Fire Emblem Warriors Review – Written by Jose Vega
Product provided for this review was made possible by Nintendo.
Since 1997, the Musou or Warriors series are known for their games that specialize on fast, intense button-mashing action. They range from the main series of Dynasty Warriors to even spin-off titles that cross over into other avenues such as One Piece and in some cases, they take characters from franchises and put them together to make something new. In 2014, Nintendo, Koei Tecmo, and Omega Force collaborated together to bring Hyrule Warriors, a game that offered a lot of fun despite some flaws. Three years later, they’re back at it again with Fire Emblem Warriors, bringing the Fire Emblem franchise into the Warriors series. Does the game deliver?
The story focuses on twins Rowan and Lianna in the Kingdom of Aytolis. On one unexpected day, the kingdom is covered by darkness and strange gates appeared out of nowhere, bringing with it monsters. In time, the kingdom would be consumed by darkness but not all hope is lost. Rowan and Lianna escaped and now they go on a journey, finding allies from other worlds in the hopes of saving their kingdom and the world from the darkness that threatens all.
I really enjoyed the story of this game. It’s one that is easy to get into and follow along. The main characters are likable but they have this predictable cliché that they got to save the world and all that. It got a bit stale by the end. Don’t get me wrong. The plot is simple to get into but I feel that maybe that’s how the Warriors series. The story is an afterthought since the gameplay is most important but in my honest opinion, it should have a balance. Having it guarantees that players will be invested.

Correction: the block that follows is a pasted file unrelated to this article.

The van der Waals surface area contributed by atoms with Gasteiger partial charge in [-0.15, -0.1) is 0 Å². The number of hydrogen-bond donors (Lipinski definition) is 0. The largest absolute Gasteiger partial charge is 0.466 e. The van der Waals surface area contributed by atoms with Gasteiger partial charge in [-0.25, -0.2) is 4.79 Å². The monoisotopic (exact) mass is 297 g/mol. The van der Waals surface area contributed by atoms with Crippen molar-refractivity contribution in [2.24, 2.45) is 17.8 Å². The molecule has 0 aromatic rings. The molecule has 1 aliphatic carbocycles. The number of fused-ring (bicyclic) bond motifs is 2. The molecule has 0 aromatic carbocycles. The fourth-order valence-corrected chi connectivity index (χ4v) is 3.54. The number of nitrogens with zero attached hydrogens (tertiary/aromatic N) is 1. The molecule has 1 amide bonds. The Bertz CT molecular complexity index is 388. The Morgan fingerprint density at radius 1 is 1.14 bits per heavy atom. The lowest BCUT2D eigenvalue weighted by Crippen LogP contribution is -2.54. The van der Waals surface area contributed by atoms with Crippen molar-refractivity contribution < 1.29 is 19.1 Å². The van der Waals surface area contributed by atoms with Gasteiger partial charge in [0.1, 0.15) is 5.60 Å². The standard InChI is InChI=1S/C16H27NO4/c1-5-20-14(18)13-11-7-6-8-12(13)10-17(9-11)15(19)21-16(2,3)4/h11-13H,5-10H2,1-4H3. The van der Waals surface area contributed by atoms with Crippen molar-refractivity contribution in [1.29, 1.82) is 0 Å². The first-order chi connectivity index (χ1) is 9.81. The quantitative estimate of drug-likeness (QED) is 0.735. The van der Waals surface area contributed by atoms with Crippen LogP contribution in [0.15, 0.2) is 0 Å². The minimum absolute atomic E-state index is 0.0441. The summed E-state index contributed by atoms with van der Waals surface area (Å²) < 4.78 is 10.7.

Since the game follows the Warriors-style of gameplay, it’s straightforward. If you played any of the Warriors games, you’ll have a very good idea of how it goes. All you do is mash the button to beat down waves and waves of mooks while you trek through a map and complete objectives. You have access to 19 different characters to choose from, each having different advantages and disadvantages. Having the right amount of characters can help a player handle any situation but it never hurts to ensure they are strong as well.
Elements from the Fire Emblem series are implemented into the game such as the weapon triangle, where characters wielding certain weapons have an advantage against enemies who are weak against what they have and vice versa. In addition, characters have access to skill trees where they gain new attacks and skills at the cost of materials that can be farmed in battle. Characters can level up to get stronger and can also promote to advanced classes that offer additional skills and abilities. Weapons can be forged by transferring attributes from collected weapons for a fee and in doing so offer different bonuses. Items like vulneraries and healing staves give characters the ability to heal themselves or other units over a range. Like in Fire Emblem Awakening & Fates, characters can pair up offering some support in the form of Dual Attacks and Vanguard. A lot I know but for a game like this, it delivers.
The game offers three different modes of play but overall, the overall length is through the roof. Story Mode consists of 23 chapters, giving an overall playtime of about 6-8 hours, depending on difficulty and even after beating the game, the lengths skyrocket since you can go back and play any chapter with any character of your choosing. Like Fire Emblem, there is Permadeath in the form of Classic style where if a unit other than the main character goes down, they don’t come back. You can revive them at a temple but for a very hefty fee. It’s one addition I feel is a benefit to the game but if that isn’t to your liking, you can switch to Casual where units that have fallen come back after a battle.